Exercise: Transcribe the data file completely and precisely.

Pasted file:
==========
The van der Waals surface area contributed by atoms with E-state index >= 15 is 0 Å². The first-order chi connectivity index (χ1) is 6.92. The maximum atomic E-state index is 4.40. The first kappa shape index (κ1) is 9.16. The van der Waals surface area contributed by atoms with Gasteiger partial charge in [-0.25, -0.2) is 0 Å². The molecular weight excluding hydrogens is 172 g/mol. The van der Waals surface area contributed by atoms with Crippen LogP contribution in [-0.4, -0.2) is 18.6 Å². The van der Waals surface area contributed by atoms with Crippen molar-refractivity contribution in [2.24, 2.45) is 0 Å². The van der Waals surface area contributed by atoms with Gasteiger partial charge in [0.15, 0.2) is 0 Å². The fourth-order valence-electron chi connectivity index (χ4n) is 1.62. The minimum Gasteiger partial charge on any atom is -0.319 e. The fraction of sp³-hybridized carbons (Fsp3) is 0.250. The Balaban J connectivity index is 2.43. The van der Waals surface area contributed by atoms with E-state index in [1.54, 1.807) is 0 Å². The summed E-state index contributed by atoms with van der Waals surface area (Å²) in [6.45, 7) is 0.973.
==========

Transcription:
The van der Waals surface area contributed by atoms with E-state index >= 15 is 0 Å². The first-order chi connectivity index (χ1) is 6.92. The maximum atomic E-state index is 4.40. The first kappa shape index (κ1) is 9.16. The van der Waals surface area contributed by atoms with Gasteiger partial charge in [-0.25, -0.2) is 0 Å². The molecular weight excluding hydrogens is 172 g/mol. The van der Waals surface area contributed by atoms with Crippen LogP contribution in [-0.4, -0.2) is 18.6 Å². The van der Waals surface area contributed by atoms with Crippen molar-refractivity contribution in [2.24, 2.45) is 0 Å². The van der Waals surface area contributed by atoms with Gasteiger partial charge in [0.15, 0.2) is 0 Å². The fourth-order valence-electron chi connectivity index (χ4n) is 1.62. The minimum Gasteiger partial charge on any atom is -0.319 e. The fraction of sp³-hybridized carbons (Fsp3) is 0.250. The Balaban J connectivity index is 2.43. The van der Waals surface area contributed by atoms with E-state index in [1.54, 1.807) is 0 Å². The summed E-state index contributed by atoms with van der Waals surface area (Å²) in [6.45, 7) is 0.973.